How can you turbo charge your strategy for continuing education and professional development programs? Apply the latest learning principles for maximum impact? Market like a pro? And bring it all together with technology that really works?
Month in and month out we strive to help you answer these types of questions through the resource links we share in the Leading Learning newsletter. In this post, we’ve decided to share the “Leading Links” links that got the most clicks between July of 2014 and July of 2015.
Enjoy them. Share them. And, of course, if you want to make sure you get a wealth of similar resources in the year ahead, be sure to subscribe to the free Leading Learning newsletter. (You can unsubscribe at any time, and we never share your information.)
Top 10 Leading Learning Links
1. The First Question to Ask of Any Strategy [Strategy & innovation]
Roger Martin really nails it with his “first question.” Regardless of how you answer, it’s thought provoking in a highly productive way and likely to be a great discussion starter at your next team meeting.
2. The Truth About Learning [Learning]
If you have been keeping up with the latest in the science of learning you may not find much new in the article from Chief Learning Officer. Still, it is well and concisely said. Might be a good tool for spreading the word within your organization.
3. The Big Shift in Strategy, Parts 1 and 2 [Strategy and Innovation]
An important set of articles from John Hagel, one of the more perceptive strategic thinkers of our time. If you want to take your strategy to new levels in 2015 – and most education businesses need to, in our experience – adopting Hagel’s concept of strategic trajectory would be a good place to start.
4. What’s The Secret To Effective Learning? [Learning]
Recent research by neuroscientists from the University of California, the University of Pennsylvania and Johns Hopkins University makes for a good headline, but don’t get too carried away by it. What Nick Morgan discusses here is only part of the picture when it comes to learning – as a great deal of other research has demonstrated. Practice is only one aspect of learning. Retrieval – or more precisely effortful retrieval – is another critical aspect. As is having some sort of approach to review and reflection over time. But, then again, we may be over thinking it. (Related to this link, you may also want to check out our recent post highlighting five key points from Make It Stick: The Science of Successful Learning.)
5. Minds Online: Teaching Effectively with Technology [Technology]
We’re going lean with this final issue of 2014 and are only going to recommend one external resource. Namely, a new book called Minds Online: Teaching Effectively with Technology by Michelle Miller. As the description on Amazon puts it, the book provides a “sound scientific understanding of how the human brain assimilates knowledge” and is a “concise, nontechnical guide” for leaders who want to understand the rapidly changing learning landscape. While written from the standpoint of higher education, nearly everything Miller discusses has applications in the world of lifelong learning and continuing education. I’m about a third of the way through the book and can already tell it will become one of my standard recommendations for anyone serious about being in the education business in the 21st century.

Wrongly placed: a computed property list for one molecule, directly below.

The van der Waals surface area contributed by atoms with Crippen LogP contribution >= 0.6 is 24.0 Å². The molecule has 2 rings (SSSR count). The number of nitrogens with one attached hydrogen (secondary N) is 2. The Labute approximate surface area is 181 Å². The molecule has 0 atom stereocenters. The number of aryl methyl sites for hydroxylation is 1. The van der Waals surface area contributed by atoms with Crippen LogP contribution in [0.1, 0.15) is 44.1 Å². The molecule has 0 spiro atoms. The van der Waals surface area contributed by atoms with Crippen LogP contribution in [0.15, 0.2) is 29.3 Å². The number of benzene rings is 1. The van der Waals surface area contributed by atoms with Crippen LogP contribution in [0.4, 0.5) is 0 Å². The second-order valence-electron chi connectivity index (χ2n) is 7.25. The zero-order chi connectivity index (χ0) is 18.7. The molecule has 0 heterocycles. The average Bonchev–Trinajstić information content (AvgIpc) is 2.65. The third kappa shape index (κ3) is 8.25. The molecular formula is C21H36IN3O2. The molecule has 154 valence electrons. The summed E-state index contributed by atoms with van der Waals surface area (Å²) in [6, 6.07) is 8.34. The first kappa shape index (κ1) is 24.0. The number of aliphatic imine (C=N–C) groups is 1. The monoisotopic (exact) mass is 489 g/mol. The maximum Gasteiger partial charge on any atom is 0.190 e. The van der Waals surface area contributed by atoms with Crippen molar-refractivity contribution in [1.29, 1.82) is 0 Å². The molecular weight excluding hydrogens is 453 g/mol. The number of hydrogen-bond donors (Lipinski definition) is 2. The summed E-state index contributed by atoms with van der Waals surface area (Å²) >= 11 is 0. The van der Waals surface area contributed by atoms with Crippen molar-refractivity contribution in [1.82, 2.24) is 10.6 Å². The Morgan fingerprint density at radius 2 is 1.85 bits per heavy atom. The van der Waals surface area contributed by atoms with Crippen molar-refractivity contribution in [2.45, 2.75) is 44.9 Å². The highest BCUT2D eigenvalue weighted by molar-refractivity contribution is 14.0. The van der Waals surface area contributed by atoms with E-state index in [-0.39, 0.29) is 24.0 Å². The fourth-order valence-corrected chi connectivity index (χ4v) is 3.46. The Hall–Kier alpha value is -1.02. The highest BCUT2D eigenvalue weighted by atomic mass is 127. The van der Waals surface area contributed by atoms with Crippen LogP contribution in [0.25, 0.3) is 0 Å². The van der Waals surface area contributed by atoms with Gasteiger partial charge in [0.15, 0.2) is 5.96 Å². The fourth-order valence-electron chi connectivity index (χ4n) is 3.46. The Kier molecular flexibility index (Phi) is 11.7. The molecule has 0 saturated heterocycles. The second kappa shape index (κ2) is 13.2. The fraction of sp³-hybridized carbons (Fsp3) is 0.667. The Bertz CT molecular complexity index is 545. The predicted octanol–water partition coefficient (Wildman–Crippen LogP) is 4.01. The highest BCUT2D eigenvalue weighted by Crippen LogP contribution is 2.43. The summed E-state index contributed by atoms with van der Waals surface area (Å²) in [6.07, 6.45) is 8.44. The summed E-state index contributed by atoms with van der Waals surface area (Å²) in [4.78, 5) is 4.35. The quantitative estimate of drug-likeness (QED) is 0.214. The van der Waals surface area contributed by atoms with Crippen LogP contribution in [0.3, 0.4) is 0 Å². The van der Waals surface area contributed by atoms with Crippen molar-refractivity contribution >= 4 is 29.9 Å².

6. Skip the Boring Business Plan. Focus on This Strategy Instead [Strategy & Innovation]
The concept of a single-page, “canvas”-type approach to developing strategy and business models has been popular for sometime. Like most methodologies, it has its limitations, but if you are not familiar with it, you should be. In this article, Cache Merrill advocates a “lean canvas” approach, the basis of the more intensive business model canvas popularized by Alexander Osterwalder. The next time you are trying to put together the strategy for a new product line, this could be a helpful tool indeed.
7. How to Create Landing Pages That Address the Emotional Needs of Prospects [Marketing]
A “landing page” is the sales/catalog page your prospective learner arrives after clicking a link for one of your educational products (e.g., in an e-mail, in search engine results). In our experience, poor landing page quality is practically an epidemic problem across education businesses, and a failure to appeal to emotion is a key aspect of poor quality. Maybe your organization is an exception, but if not, read this article.
8. Seven Principles of Learning Better From Cognitive Science [Learning]
In this post, Scott H. Young does a great job summarizing some of the key points from Daniel Willingham’s excellent book Why Students Don’t Like School. As Young notes, the title of Willingham’s book does it a disservice – the learning principles he discusses apply broadly, not just in school situations. Certainly they apply in the context of adult continuing education and professional development.
9. 15 Free Content Marketing Tools To Make Your Life Easier [Marketing]
It’s way past time for content marketing to be central to how organizations drive participation in their educational offerings. If you need to jump start you efforts or take them to new levels, this post from Jessica Mills should be just the thing.
10. Five trends that will determine the future of lifelong learning [Learning]
One of the keys to successful strategy and innovation is to have a sense how major trends may play out in the future. In this LinkedIn post, University of the Philippines professor Alexander Flor lays out his perspective on the future. We liked that this was a non-U.S. perspective – increasingly important to have in the flat, global learning economy. Also, we felt Flor’s piece was in many ways a nice complement to the recent Tagoras blog post on The Opportunity of Lifetime Enrollment. https://www.tagoras.com/2014/08/08/lifetime-enrollment-equals-membership/